This is a superb answer to the old statement by Paley that (to paraphrase) he isn’t surprised when he finds a stone on the beach, but if he finds a watch on the beach then he reasonably deduces the existence of a watchmaker, because simple natural processes aren’t going to knock naturally available components into a functioning watch. That being the case, the argument goes, our own existence proves that there is a creator.
As Dawkins shows, this simply isn’t true. The assumption can only be made in ignorance of the sheer timescale available to evolutionary forces, and that small changes that do occur naturally can, over many generations, result in the development of something complex, provided those changes are advantageous.
Dawkins also superbly demolishes the “a partial eye is no use” argument that says we would never end up with eyes because all the intermediate steps don’t have value. It’s simply not true. There are plenty of creatures out there with almost every intermediate stage of eye. For that matter, if the eye was truly designed it has some very strange design faults, that seem natural in an evolutionary development, but not otherwise.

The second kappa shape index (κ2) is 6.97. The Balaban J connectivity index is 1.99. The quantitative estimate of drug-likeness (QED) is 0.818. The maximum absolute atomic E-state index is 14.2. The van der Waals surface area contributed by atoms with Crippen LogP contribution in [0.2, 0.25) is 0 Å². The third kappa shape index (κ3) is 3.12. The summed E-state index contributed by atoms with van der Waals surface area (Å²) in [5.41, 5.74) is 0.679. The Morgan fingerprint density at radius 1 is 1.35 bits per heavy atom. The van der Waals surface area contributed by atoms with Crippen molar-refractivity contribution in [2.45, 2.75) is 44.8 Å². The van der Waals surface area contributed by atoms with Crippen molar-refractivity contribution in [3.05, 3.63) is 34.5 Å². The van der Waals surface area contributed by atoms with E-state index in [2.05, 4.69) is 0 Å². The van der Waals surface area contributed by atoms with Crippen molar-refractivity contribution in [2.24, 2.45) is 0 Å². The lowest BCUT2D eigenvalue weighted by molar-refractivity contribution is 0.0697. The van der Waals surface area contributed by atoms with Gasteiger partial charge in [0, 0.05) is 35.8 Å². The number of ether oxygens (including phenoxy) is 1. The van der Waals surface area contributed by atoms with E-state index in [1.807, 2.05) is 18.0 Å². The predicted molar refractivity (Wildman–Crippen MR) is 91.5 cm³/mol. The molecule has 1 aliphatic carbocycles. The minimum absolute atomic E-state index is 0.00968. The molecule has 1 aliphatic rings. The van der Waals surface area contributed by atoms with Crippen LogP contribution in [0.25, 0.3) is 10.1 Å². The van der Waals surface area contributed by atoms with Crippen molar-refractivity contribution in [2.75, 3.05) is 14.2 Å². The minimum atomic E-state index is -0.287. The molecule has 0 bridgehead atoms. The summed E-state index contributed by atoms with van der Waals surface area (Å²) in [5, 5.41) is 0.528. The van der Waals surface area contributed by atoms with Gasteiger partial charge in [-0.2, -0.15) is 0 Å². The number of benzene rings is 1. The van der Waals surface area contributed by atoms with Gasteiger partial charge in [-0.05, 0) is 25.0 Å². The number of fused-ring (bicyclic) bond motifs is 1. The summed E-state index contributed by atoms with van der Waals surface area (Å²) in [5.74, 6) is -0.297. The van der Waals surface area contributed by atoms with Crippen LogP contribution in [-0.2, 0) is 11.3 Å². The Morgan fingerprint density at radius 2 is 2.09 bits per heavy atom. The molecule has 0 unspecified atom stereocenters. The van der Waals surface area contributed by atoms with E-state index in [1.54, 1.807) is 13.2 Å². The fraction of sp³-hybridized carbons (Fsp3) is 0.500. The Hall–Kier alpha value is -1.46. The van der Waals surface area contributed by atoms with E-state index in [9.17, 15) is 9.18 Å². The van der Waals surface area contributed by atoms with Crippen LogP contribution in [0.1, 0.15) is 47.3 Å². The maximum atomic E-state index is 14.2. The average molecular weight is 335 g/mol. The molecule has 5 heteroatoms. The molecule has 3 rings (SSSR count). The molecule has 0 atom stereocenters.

This is such an important book that it’s surprising in doesn’t have the full five stars – unfortunately, while the arguments are superb, there are some aspects of Dawkins himself that come through that make it a less than perfect book. Firstly there’s the aggressive style. At one point he moans about how the media, at every opportunity, lay into neo-Darwinists like him if there’s any sign of dissent. Can’t he see this is because they write the most unprofessional books? A cosmologist might write a book that challenges someone’s religious beliefs, but he would do so in a purely scientific fashion. The biologists (and Dawkins isn’t the worst) seem to delight in upsetting others by not just putting forward the facts but openly attacking religious beliefs in what is supposed to be a scientific book. They also attack each other – now all scientists do this, but other disciplines have less of a tendency to go for the jugular in such an unpleasant way.
The other problem is Dawkins’ writing style is a little old fashioned and pompous (you just know even before he does it that he is going to refer to pop music as ‘popular music’, including those quote marks. Some of the chapters are skip-makingly tedious, while others are a delight to read – he really would have done better with a co-author. Even so, this doesn’t take away the significance of the message – it’s just a shame that the way it’s done will put off those who could benefit most from it.